Our Venice apartment – we did the entire trip in apartments rather than hotels -- overlooked a canal.  In the early morning, delivery gondolas brought food and supplies to the restaurants, calling out as they rounded the corners.


Climbing the steps of the Rialto Bridge our first night in Venice, we heard a violin playing “Ave Maria” more sweetly than she and I together had ever heard it played.  When we reached the top, we saw that the source of the music was a young man playing for coins.


Wanting to do something memorable for her, I approached this violinist and offered him 20 euros to play his very favorite song.   He responded with a song so sad that it was as if the violin was weeping with uncontrollable grief.  How could he have known she was dying?


In London, we saw a Queen revival and a very good, energetic comedy, “Tom, Dick, and Harry,” in which three actor brothers play three brothers.


New Jersey, May, 2005: Msgr. Puma’s Beach House


In the most obvious ways, this was the least of our trips out of state in 2005: it was before the summer season, cold, and rainy most of our time there.  However, in the important ways, this was Sue’s most important physical journey of the year: It was the biggest of many steps in a spiritual journey she began when she understood that her disease would take her life.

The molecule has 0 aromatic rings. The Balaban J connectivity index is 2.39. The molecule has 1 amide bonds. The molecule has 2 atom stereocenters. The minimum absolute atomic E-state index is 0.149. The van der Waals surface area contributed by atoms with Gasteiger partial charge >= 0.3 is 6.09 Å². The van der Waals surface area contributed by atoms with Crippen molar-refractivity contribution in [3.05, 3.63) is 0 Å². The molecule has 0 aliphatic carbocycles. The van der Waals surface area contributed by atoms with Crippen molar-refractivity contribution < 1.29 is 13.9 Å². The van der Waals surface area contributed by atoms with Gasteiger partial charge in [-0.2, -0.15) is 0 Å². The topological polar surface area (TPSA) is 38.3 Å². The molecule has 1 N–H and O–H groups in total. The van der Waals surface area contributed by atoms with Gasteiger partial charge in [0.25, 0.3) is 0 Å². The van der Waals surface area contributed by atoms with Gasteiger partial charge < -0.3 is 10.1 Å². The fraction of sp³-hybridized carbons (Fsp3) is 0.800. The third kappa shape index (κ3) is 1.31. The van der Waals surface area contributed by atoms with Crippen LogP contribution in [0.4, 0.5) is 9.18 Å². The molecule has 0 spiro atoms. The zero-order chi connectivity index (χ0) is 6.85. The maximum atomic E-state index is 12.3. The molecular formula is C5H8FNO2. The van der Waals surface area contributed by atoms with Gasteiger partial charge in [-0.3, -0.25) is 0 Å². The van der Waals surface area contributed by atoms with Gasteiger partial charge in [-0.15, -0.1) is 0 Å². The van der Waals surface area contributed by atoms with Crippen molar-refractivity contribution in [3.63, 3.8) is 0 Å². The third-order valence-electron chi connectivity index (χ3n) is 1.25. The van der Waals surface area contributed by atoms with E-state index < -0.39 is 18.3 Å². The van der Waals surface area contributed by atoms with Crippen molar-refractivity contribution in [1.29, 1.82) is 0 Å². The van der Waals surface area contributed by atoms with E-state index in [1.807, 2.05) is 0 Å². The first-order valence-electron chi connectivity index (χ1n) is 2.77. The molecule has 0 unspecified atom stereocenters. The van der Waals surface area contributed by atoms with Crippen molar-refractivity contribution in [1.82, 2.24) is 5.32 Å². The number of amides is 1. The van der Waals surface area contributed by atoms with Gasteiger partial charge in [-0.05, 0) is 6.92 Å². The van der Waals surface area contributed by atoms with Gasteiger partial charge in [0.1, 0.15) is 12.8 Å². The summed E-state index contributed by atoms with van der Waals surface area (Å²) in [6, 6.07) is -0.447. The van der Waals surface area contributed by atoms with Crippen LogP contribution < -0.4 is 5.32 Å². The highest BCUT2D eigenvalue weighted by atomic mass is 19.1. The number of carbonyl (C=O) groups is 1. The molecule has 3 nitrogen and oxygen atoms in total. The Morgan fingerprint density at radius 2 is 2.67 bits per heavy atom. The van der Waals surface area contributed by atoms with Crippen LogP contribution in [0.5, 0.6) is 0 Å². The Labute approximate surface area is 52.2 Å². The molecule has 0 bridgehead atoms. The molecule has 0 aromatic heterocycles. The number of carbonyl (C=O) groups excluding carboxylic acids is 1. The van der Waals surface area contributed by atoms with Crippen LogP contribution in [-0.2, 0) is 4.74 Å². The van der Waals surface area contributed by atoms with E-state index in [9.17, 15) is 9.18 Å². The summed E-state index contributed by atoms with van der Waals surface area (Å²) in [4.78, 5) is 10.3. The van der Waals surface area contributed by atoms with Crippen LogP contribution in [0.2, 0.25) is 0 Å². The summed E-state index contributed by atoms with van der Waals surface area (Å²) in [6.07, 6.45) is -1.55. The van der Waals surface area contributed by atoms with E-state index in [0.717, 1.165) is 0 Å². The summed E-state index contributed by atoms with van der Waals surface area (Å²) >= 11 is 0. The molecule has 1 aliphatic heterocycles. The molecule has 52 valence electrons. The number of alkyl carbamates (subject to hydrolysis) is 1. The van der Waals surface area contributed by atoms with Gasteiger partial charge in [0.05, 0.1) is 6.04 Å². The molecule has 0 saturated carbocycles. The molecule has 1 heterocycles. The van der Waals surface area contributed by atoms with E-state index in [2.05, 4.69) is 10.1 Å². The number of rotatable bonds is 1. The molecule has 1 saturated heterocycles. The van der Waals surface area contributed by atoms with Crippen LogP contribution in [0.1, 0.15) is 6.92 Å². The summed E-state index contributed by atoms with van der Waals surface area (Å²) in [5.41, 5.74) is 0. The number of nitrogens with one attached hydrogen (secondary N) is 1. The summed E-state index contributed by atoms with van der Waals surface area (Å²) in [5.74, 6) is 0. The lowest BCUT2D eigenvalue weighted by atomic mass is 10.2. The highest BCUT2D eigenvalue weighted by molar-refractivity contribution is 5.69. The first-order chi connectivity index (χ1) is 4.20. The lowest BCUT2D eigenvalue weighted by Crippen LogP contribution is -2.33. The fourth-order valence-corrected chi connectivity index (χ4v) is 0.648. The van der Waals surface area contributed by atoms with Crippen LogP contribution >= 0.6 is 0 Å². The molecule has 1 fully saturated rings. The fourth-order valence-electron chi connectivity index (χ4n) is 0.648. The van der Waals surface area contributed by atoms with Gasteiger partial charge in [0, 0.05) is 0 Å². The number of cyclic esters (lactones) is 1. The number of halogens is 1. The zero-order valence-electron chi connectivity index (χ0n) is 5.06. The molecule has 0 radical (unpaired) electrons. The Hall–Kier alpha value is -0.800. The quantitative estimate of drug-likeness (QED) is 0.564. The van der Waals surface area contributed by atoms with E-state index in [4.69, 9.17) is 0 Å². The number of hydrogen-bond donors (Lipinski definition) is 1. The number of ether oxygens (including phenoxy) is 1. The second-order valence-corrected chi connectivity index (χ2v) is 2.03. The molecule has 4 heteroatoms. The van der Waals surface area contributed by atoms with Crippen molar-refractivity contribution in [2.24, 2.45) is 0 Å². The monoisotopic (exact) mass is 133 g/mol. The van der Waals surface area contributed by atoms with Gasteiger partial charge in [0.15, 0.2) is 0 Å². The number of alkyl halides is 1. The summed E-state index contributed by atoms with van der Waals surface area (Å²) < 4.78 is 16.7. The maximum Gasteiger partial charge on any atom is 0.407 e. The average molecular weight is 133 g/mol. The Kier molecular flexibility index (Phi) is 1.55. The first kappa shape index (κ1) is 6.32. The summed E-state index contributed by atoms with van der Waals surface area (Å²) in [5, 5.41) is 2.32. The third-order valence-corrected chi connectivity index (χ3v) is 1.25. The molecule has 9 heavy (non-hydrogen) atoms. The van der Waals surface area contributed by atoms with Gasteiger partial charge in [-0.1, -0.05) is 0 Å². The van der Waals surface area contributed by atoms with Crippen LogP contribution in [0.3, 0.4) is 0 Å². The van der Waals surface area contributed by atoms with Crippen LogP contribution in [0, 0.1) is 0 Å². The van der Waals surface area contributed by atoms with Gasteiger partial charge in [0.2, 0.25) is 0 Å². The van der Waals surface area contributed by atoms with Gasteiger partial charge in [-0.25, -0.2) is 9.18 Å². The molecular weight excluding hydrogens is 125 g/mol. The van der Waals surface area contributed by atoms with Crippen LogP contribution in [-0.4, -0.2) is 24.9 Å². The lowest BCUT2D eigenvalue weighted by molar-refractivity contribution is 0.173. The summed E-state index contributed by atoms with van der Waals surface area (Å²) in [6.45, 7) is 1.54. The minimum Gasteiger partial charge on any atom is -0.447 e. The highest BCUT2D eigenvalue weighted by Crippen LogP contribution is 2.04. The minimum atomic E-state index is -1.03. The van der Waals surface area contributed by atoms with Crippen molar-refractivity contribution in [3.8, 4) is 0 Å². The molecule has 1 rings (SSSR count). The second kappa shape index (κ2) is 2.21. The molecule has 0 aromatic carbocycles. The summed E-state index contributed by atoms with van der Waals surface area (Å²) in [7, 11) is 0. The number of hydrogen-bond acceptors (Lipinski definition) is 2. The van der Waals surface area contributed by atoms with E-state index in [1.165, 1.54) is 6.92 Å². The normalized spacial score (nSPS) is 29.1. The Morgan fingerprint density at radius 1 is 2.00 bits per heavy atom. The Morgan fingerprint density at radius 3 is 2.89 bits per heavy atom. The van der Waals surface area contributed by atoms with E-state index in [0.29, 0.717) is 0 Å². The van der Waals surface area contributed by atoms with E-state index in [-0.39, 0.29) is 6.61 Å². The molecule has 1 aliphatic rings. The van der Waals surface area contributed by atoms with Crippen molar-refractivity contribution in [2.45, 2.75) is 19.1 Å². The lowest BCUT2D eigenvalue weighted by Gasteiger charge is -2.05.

Suzanne and my uncle, Msgr. Vincent Puma, spent hours together, and for some of those sessions, had me leave the room for extended periods of time.  I went off to a local Internet café while they talked privately.  So I don’t know the exact words that transpired between them, but I did see the outcome: Sue’s fear diminished as her death approached.  He had used the term, “surrender,” to her, and over time, after that, as the outcome became so clear, she did – not to defeat, but to acceptance and to the belief that eternal life is real. 


I know the Catholic faith, having grown up in it, and with a Monsignor as an uncle, but I am not currently of it.  Neither, for most of our years together, was Sue a full practitioner.  She didn’t disbelieve, just didn’t participate, until her fight against cancer. 


The Suzanne Corrales Smile


I wrote in her obituary about the “quiet determination and courage with which she fought cancer for nearly four years.”


But something Gracie said to me the other day made me realize that I missed the most important part.  It was not just the courage.  Look at her pictures.  It was the smile she bestowed on everyone, right through the worst.  


In fact, one of her very last acts, with the last of her strength, was raising her hand to wave and smile at her hospice nurse, Jody, when she came the day before Sue passed away.


But with apologies for stretching a metaphor, the great sheriff in the sky has come.


As Mrs. Measley said in 1972 –


           Suzi, you’re one of the rare ones.


Oh, my girl.  My sweet girl. 




– Bill Donovan, March 25-27, 2006